Martin Wolf: How great republics meet their end
Donald Trump is a ‘promoter of paranoid fantasies, a xenophobe and an ignoramus’
Donald Trump speaks during the Republican US presidential candidates debate.
What is one to make of the rise of Donald Trump? It is natural to think of comparisons with populist demagogues past and present. It is natural, too, to ask why the Republican party might choose a narcissistic bully as its candidate for president. This, though, is not just about a party, but about a great country. The US is the greatest republic since Rome, the bastion of democracy, the guarantor of the liberal global order. It would be a global disaster if Mr Trump were to become president. Even if he fails, he has rendered the unthinkable sayable.
Mr Trump is a promoter of paranoid fantasies, a xenophobe and an ignoramus. His business consists of the erection of ugly monuments to his own vanity. He has no experience of political office. Some compare him to Latin American populists. He might also be considered an American Silvio Berlusconi, albeit without the charm or business acumen. But Mr Berlusconi, unlike Mr Trump, never threatened to round up and expel millions of people. Mr Trump is grossly unqualified for the world’s most important political office.
Yet, as Robert Kagan, a neoconservative intellectual, argues in a powerful column in The Washington Post, Mr Trump is also “the GOP’s Frankenstein monster”. He is, says Mr Kagan, the monstrous result of the party’s “wild obstructionism”, its demonisation of political institutions, its flirtation with bigotry and its “racially tinged derangement syndrome” over President Obama. He adds: “We are supposed to believe that Trump’s legion of ‘angry’ people are angry about wage stagnation. No, they are angry about all the things Republicans have told them to be angry about these past seven-and-a-half years”.
Mr Kagan is right but does not go far enough. This is not about the past seven-and-a-half years. These attitudes were to be seen in the 1990s, with the impeachment of President Clinton. Indeed, they go back to the party’s opportunistic response to the civil rights movement in the 1960s. Alas, they have become worse, not better, with time.
Why has this happened? The answer is that this is how a wealthy donor class, dedicated to the aims of slashing taxes and shrinking the state, obtained the footsoldiers and voters it required. This, then, is “pluto-populism”: the marriage of plutocracy with rightwing populism. Mr Trump embodies this union but he has done this by partially dumping the free-market, low tax, shrunken government aims of the party establishment, to which his financially dependent rivals remain wedded. That gives him an apparently insuperable advantage. Trump is no conservative, elite conservatives complain. Precisely. That is also true of the party’s base.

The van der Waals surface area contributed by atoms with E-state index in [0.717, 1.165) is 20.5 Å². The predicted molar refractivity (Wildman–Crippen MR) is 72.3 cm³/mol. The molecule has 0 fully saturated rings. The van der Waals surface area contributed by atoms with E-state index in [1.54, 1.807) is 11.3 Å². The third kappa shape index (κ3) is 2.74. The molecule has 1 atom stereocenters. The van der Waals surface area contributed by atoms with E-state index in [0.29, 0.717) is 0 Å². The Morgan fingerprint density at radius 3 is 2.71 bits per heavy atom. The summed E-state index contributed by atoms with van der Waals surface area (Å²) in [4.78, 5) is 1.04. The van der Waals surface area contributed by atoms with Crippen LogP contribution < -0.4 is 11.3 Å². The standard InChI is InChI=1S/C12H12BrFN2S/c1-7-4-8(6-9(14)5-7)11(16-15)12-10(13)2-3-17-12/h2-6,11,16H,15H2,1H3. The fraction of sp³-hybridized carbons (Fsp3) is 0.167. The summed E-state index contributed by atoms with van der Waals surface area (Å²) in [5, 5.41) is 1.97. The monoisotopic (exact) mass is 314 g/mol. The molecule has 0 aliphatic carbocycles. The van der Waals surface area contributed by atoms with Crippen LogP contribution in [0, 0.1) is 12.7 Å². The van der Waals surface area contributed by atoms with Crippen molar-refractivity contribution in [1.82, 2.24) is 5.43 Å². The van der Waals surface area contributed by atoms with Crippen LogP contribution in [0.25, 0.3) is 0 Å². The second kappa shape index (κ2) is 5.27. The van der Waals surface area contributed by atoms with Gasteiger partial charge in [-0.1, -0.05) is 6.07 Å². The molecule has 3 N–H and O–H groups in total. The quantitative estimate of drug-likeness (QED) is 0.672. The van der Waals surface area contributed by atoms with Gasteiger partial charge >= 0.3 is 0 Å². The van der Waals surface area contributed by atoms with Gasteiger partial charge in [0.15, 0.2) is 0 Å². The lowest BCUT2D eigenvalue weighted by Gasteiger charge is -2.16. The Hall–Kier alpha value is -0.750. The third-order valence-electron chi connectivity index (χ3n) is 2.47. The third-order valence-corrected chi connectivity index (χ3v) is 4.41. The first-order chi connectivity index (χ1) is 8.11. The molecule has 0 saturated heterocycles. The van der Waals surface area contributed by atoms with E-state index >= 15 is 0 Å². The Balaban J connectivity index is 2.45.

Mr Trump is egregious. Yet in some respects the policies of his two leading rivals, Senators Cruz and Rubio, are as bad. Both propose highly regressive tax cuts, just like Mr Trump. Mr Cruz even wishes to return to a gold standard. Mr Trump says that the sick should not die on the streets. Mr Cruz and Mr Rubio seem to be not quite so sure.
Yet the Trump phenomenon is not the story of just one party. It is about the country and so, inevitably, the world. In creating the American republic, the founding fathers were aware of the example of Rome. Alexander Hamilton argued in the Federalist Papers that the new republic would need an “energetic executive”. He noted that Rome itself, with its careful duplication of magistracies, depended in its hours of need on the grant of absolute, albeit temporary, power to one man, called a “dictator”.
The US would have no such office. Instead, it would have a unitary executive: the president as elected monarch. The president has limited, but great, authority. For Hamilton, the danger of overweening power would be contained by “first, a due dependence on the people, secondly, a due responsibility”. During the first century BC, the wealth of empire destabilised the Roman republic. In the end, Augustus, heir of the popular party, terminated the republic and installed himself as emperor. He did so by preserving all the forms of the republic, while he dispensed with their meaning.
It is rash to assume constitutional constraints would survive the presidency of someone elected because he neither understands nor believes in them. Rounding up and deporting 11m people is an immense coercive enterprise. Would a president elected to achieve this be prevented and, if so, by whom? What are we to make of Mr Trump’s enthusiasm for the barbarities of torture? Would he find people willing to carry out his desires or not?
It is not difficult for a determined leader to do the previously unthinkable by appealing to conditions of emergency. Both Abraham Lincoln and Franklin Delano Roosevelt did some extraordinary things in wartime, but these men knew limits. Would Mr Trump also know limits? Hamilton’s “energetic” executive is dangerous.
It was the ultra-conservative president Paul von Hindenburg who made Hitler chancellor of Germany in 1933. What made the new ruler so destructive was not only that he was a paranoid lunatic, but that he ruled a great power. Trump may be no Hitler. But the US is also no Weimar Germany. It is a vastly more important country even than that.
Mr Trump may still fail to win the Republican nomination. But, should he do so the Republican elite will have to ask themselves hard questions - not only how this happened, but how they should properly respond. Beyond that, the American people will have to decide what sort of human being they want to put in the White House. The implications for them and for the world of this choice will be profound. Above all, Mr Trump may not prove unique. An American “Caesarism” has now become flesh. It seems a worryingly real danger today. It could return again in future.
(c) 2016 The Financial Times Limited